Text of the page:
GPD does not believe Martha is anywhere in Henry Coe State Park, Gallacinao said. 

There were several firearms used in the shooting, according to Gallacinao, though he could not give details on the types of firearms used, or to whom they were registered.

Police responded to the murder-suicide about 9 p.m. Wednesday inside apartment 201 at Redwood Apartments near Mantelli Drive in northwest Gilroy, according to Gallacinao. The incident was reported by two adult roommates who rented a room in the Gutierrez’s household.

The roommates, who neighbors said were between the ages of 30 and 40, came home sometime Wednesday evening. According to neighbors, about a half hour later, they noticed the bathroom door was slightly ajar and pushed it open all the way. That’s when they discovered the bodies of Abel and Lucero. Once medical personnel were called to the scene, they confirmed that Lucero and Abel were dead.

Gallacinao said GPD officers were called to the Gutierrez’s apartment on Feb. 29 because his family was concerned about his mental health. Police had coordinated with Veterans Affairs to get Gutierrez help, Gallacinao said.

“There was an argument during that day,” Gallacinao said. “(Abel’s family) indicated that he was more aggressive than usual.”

The GPD officer on scene and the family determined that Abel was not at risk of physically harming himself or others, Gallacinao said.

“At the end of the call the family specifically indicated that they were not in fear of being physically harmed,” Gallacinao siad. “The family primarily wanted (Abel) to get some help because he was not the same person who came back to them after the war.”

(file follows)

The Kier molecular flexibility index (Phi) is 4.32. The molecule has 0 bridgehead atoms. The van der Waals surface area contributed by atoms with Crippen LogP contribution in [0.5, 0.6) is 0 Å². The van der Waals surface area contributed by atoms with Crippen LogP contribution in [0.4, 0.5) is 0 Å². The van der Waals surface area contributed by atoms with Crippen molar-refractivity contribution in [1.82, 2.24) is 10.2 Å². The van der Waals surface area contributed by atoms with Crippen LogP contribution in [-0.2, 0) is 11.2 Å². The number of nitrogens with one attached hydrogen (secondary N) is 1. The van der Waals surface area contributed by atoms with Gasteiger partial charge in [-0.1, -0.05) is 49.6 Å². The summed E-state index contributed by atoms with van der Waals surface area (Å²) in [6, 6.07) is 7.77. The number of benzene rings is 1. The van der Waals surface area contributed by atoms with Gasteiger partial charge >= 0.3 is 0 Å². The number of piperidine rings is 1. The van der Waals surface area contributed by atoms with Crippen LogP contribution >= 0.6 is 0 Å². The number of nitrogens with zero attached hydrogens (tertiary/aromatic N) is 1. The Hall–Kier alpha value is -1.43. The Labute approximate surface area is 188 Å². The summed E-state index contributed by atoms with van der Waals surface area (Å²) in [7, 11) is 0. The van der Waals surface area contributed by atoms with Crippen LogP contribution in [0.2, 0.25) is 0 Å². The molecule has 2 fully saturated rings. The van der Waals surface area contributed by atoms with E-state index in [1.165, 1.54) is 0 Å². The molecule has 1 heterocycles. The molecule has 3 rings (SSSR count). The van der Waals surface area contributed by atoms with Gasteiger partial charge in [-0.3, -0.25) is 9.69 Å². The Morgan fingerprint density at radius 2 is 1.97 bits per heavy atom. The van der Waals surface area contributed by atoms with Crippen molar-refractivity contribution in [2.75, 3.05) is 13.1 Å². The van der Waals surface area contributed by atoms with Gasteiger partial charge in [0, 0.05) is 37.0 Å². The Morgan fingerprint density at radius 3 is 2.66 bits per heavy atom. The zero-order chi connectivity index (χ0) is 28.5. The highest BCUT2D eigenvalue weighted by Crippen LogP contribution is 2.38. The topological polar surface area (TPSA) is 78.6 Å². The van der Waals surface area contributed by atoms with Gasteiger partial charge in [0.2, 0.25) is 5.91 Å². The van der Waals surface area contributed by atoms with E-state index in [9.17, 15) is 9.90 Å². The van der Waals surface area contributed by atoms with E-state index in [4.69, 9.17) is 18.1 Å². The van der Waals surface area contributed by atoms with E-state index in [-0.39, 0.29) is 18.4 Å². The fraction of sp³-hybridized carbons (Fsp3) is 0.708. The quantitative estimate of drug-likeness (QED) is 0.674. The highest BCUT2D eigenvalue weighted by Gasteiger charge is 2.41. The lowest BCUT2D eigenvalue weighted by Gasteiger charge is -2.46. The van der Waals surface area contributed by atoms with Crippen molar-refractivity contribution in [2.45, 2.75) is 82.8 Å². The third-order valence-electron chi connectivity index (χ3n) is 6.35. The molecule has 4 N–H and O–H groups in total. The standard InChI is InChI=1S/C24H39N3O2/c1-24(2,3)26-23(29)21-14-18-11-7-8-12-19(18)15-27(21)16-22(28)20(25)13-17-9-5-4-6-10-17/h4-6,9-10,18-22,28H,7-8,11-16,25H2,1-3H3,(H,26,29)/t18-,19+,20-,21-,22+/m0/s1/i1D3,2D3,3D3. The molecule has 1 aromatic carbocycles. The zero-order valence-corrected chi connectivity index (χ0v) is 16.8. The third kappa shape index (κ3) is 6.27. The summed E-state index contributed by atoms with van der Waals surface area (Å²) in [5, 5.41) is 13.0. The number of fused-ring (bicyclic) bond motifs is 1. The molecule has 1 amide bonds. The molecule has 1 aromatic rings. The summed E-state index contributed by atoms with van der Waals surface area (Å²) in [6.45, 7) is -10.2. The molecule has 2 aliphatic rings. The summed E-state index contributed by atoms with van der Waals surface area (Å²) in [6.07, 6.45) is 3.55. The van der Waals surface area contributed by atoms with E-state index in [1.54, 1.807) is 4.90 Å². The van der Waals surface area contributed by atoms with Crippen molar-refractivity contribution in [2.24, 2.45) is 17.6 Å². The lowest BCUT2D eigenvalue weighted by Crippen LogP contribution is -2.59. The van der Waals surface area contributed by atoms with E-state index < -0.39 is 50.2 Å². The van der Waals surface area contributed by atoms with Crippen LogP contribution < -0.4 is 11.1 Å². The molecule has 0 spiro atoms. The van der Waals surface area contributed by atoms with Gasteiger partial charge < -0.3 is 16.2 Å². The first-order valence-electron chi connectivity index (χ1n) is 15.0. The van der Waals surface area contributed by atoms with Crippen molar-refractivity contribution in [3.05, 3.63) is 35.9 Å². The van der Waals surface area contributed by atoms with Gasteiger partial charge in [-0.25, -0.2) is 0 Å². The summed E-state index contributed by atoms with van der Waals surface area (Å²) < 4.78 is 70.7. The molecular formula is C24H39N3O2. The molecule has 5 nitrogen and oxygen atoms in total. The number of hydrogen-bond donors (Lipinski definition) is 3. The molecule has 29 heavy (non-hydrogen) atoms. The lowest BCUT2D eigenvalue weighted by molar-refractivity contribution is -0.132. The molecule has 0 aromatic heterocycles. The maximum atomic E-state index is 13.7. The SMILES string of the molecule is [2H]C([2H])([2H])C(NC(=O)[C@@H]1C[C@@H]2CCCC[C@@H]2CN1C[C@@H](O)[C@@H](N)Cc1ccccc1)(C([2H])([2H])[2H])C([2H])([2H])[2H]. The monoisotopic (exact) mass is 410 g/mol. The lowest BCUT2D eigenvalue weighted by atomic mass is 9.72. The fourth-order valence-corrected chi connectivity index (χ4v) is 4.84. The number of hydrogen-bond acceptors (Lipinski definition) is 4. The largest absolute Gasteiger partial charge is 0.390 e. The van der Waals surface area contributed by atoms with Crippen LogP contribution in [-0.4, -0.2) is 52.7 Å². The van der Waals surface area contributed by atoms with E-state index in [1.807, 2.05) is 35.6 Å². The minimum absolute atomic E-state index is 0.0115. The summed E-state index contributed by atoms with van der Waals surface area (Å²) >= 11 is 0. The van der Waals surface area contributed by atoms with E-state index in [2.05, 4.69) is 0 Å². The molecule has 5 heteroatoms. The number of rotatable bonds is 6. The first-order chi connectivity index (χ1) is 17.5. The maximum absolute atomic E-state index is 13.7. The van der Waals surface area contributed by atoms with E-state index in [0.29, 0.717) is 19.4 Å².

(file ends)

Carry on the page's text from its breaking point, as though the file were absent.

A vigil for the victims: Gilroy bands together in the wake of tragedy

In the midst of Wednesday’s shocking tragedy, more than 200 people gathered at the Redwood Apartments on Kern Avenue to light candles and bring gifts in honor of Lucero Luna–Gutierrez, the 11-year-old South Valley Middle School student who police say was fatally shot by her older brother Wednesday night.

“We have to walk this together, unified,” said GPD Police Chaplain Greg Quirke, who led the crowd in prayers and moments of silence for Lucero. Prayers were also said for Martha Gutierrez, the missing mother of Lucero and Abel. 

After speaking to the crowd, Quirke and GPD Police Chaplain Bill Hawkins led the crowd in a chorus of “Amazing Grace.” People lit candles and marched to the entryway of the Gutierrez family’s apartment, where loved ones shared memories of Lucero.

Abel Gutierrez was a “loving brother,” according to those who knew the family.

Martha’s brother, Faustino Gutierrez, 46, said the war completely changed Abel.

“He would play with his guns, and sleep with his rifle, and say ‘I killed a lot of people, I killed a lot of people,’ talking to the wall,” Faustino said.

Faustino said that Abel, who returned to the United States from Iraq five months ago, would wake up in the middle of the night in a terror, shouting expletives at the Pakistanis and Iraqis.